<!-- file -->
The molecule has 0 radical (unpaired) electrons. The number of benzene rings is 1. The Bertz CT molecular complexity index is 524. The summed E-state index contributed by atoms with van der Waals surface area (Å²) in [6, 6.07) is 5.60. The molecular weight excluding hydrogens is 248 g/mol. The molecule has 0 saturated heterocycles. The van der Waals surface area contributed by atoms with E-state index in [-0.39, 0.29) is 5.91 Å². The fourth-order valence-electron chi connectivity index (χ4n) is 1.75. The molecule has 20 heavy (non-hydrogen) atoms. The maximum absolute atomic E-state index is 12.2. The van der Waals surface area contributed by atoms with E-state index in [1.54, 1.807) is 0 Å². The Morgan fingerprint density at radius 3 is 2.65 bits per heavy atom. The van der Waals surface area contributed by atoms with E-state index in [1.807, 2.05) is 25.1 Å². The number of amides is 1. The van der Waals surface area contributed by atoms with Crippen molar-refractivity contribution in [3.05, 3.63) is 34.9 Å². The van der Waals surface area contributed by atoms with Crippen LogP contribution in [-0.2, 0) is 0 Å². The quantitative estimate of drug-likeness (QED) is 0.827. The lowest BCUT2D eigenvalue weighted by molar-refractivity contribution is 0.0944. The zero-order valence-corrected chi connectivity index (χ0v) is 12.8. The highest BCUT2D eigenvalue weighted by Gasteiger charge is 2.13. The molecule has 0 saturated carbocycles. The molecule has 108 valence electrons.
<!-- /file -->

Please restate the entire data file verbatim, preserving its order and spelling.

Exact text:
The molecule has 0 radical (unpaired) electrons. The number of benzene rings is 1. The Bertz CT molecular complexity index is 524. The summed E-state index contributed by atoms with van der Waals surface area (Å²) in [6, 6.07) is 5.60. The molecular weight excluding hydrogens is 248 g/mol. The molecule has 0 saturated heterocycles. The van der Waals surface area contributed by atoms with E-state index in [-0.39, 0.29) is 5.91 Å². The fourth-order valence-electron chi connectivity index (χ4n) is 1.75. The molecule has 20 heavy (non-hydrogen) atoms. The maximum absolute atomic E-state index is 12.2. The van der Waals surface area contributed by atoms with E-state index in [1.54, 1.807) is 0 Å². The Morgan fingerprint density at radius 3 is 2.65 bits per heavy atom. The van der Waals surface area contributed by atoms with E-state index in [1.807, 2.05) is 25.1 Å². The number of amides is 1. The van der Waals surface area contributed by atoms with Crippen molar-refractivity contribution in [3.05, 3.63) is 34.9 Å². The van der Waals surface area contributed by atoms with Crippen LogP contribution in [-0.2, 0) is 0 Å². The quantitative estimate of drug-likeness (QED) is 0.827. The lowest BCUT2D eigenvalue weighted by molar-refractivity contribution is 0.0944. The zero-order valence-corrected chi connectivity index (χ0v) is 12.8. The highest BCUT2D eigenvalue weighted by Gasteiger charge is 2.13. The molecule has 0 saturated carbocycles. The molecule has 108 valence electrons.